The Secrets of Diaphragmatic Breathing
The simplest of all relaxation techniques is diaphragmatic breathing, also called deep breathing, or abdominal breathing. How is this technique practiced? Let's have a look.
You know how babies breathe, right? Their bellies are rising up and falling down gently and rhythmically. That's how we are meant to breathe. Like newborns. Taking slow and deep breaths from the belly.
Stress takes a long term toll on your breathing. Your breath becomes shallow and short. Chances are that it is your chest that rises and falls with each breath, not your belly.
This chest breathing is not the most efficient way to breathe. Over time, your diaphragm gets tense and abdominal muscles constricted and you loose the ability to breathe deeply and naturally.
What is a diaphragm?
Diaphragm is a strong dome shaped muscle between abdomen and chest. When you breathe into your diaphragm, it pushes downwards - away from chest, causing your abdominal muscles to relax and rise. Lungs expand and allow air to be drawn in.
Here is where diaphragmatic breathing comes in. It stimulates the parasympathetic nervous system, which works in the opposite way to the sympathetic nervous system. Parasympathetic nervous system slows your cardiovascular system and relaxes your muscles.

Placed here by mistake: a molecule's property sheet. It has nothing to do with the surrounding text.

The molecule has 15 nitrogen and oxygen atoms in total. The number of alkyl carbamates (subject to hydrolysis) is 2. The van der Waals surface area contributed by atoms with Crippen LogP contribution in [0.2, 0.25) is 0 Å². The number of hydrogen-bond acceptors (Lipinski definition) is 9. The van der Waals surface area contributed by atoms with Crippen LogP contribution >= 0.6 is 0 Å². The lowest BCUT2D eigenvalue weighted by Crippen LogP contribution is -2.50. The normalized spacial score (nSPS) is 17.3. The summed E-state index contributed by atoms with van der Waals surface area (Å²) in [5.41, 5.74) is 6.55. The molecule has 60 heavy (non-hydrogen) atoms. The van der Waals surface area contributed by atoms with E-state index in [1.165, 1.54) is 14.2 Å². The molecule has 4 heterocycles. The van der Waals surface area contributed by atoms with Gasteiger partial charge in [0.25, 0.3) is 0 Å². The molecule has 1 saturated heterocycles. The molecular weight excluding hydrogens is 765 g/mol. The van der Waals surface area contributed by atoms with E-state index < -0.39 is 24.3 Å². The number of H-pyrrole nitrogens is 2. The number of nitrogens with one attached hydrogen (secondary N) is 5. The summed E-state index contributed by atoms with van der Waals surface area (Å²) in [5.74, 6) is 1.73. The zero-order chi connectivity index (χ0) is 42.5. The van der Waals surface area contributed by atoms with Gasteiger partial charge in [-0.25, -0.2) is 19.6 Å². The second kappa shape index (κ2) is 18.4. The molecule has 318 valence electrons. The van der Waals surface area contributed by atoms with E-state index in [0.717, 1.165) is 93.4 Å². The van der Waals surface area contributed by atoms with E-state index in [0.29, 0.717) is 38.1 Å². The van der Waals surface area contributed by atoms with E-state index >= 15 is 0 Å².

Diaphragmatic breathing relaxes the muscles, massages the internal organs, and allows more oxygen to flow through your body.
At first, this way of breathing may feel awkward, but once you become familiar with the technique, you will be able to reduce stress on the spot by taking a few deep breaths.
How is Diaphragmatic Breathing Practiced?
The procedure is very simple and effective:
Be patient - while "breathing" sounds like an easy thing to do - diaphragmatic breathing takes practice. Practice this breathing technique at least once a day for about 20 minutes. If you have trouble falling asleep, practice this relaxation technique before going to sleep - you may be surprised how easily you will fall asleep.
In working with your breath, you will discover that changing your breath sequence changes the feelings and energy throughout your body.
You will also discover that emotional stress and constricted breathing are interconnected. As you gain control over your breath, you will gain control over your emotions.
The profound relaxation induced by diaphragmatic breathing reestablishes emotional equilibrium and frees energy for the tasks of your daily living and for healing.
Posture Impacts Your Ability to Breathe
Your physical posture plays an important role in breathing. The way you hold yourself, sitting or standing is one of the major factors restricting breath.
We have been conditioned to stand as little soldiers "chest out and stomach in". As you tighten the abdominal muscles, to tighten the stomach, you restrict free flowing breathing.
Fashion, unrealistic expectations on how we should look, sitting behind a desk, sitting in a car, all of this contributes to our unhealthy breathing patterns.
Diaphragmatic Breathing is one of many techniques to help you reduce anxiety, achieve deep relaxation, and relieve stress. Other great relaxation techniques are:
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